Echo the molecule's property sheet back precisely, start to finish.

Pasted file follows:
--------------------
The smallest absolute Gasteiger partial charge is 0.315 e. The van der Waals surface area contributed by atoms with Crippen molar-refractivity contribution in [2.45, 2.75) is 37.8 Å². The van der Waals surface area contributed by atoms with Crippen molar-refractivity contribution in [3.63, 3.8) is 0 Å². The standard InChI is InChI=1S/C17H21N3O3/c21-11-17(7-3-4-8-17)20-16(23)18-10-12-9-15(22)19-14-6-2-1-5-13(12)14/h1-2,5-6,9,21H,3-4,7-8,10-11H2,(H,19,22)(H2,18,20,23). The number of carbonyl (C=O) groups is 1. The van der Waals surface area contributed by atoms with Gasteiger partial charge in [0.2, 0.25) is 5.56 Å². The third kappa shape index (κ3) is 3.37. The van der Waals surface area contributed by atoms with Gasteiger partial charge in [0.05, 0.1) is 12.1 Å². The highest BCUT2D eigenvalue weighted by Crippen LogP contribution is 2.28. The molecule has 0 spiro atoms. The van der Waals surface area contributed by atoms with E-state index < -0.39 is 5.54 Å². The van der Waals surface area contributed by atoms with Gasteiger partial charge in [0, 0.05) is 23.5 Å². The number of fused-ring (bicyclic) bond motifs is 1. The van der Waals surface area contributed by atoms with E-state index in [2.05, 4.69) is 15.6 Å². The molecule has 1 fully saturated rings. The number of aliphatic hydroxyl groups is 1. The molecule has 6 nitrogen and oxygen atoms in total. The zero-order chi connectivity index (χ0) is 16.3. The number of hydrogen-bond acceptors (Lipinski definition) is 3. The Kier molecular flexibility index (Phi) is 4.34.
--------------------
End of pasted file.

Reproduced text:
The smallest absolute Gasteiger partial charge is 0.315 e. The van der Waals surface area contributed by atoms with Crippen molar-refractivity contribution in [2.45, 2.75) is 37.8 Å². The van der Waals surface area contributed by atoms with Crippen molar-refractivity contribution in [3.63, 3.8) is 0 Å². The standard InChI is InChI=1S/C17H21N3O3/c21-11-17(7-3-4-8-17)20-16(23)18-10-12-9-15(22)19-14-6-2-1-5-13(12)14/h1-2,5-6,9,21H,3-4,7-8,10-11H2,(H,19,22)(H2,18,20,23). The number of carbonyl (C=O) groups is 1. The van der Waals surface area contributed by atoms with Gasteiger partial charge in [0.2, 0.25) is 5.56 Å². The third kappa shape index (κ3) is 3.37. The van der Waals surface area contributed by atoms with Gasteiger partial charge in [0.05, 0.1) is 12.1 Å². The highest BCUT2D eigenvalue weighted by Crippen LogP contribution is 2.28. The molecule has 0 spiro atoms. The van der Waals surface area contributed by atoms with E-state index < -0.39 is 5.54 Å². The van der Waals surface area contributed by atoms with Gasteiger partial charge in [0, 0.05) is 23.5 Å². The number of fused-ring (bicyclic) bond motifs is 1. The van der Waals surface area contributed by atoms with E-state index in [2.05, 4.69) is 15.6 Å². The molecule has 1 fully saturated rings. The number of aliphatic hydroxyl groups is 1. The molecule has 6 nitrogen and oxygen atoms in total. The zero-order chi connectivity index (χ0) is 16.3. The number of hydrogen-bond acceptors (Lipinski definition) is 3. The Kier molecular flexibility index (Phi) is 4.34.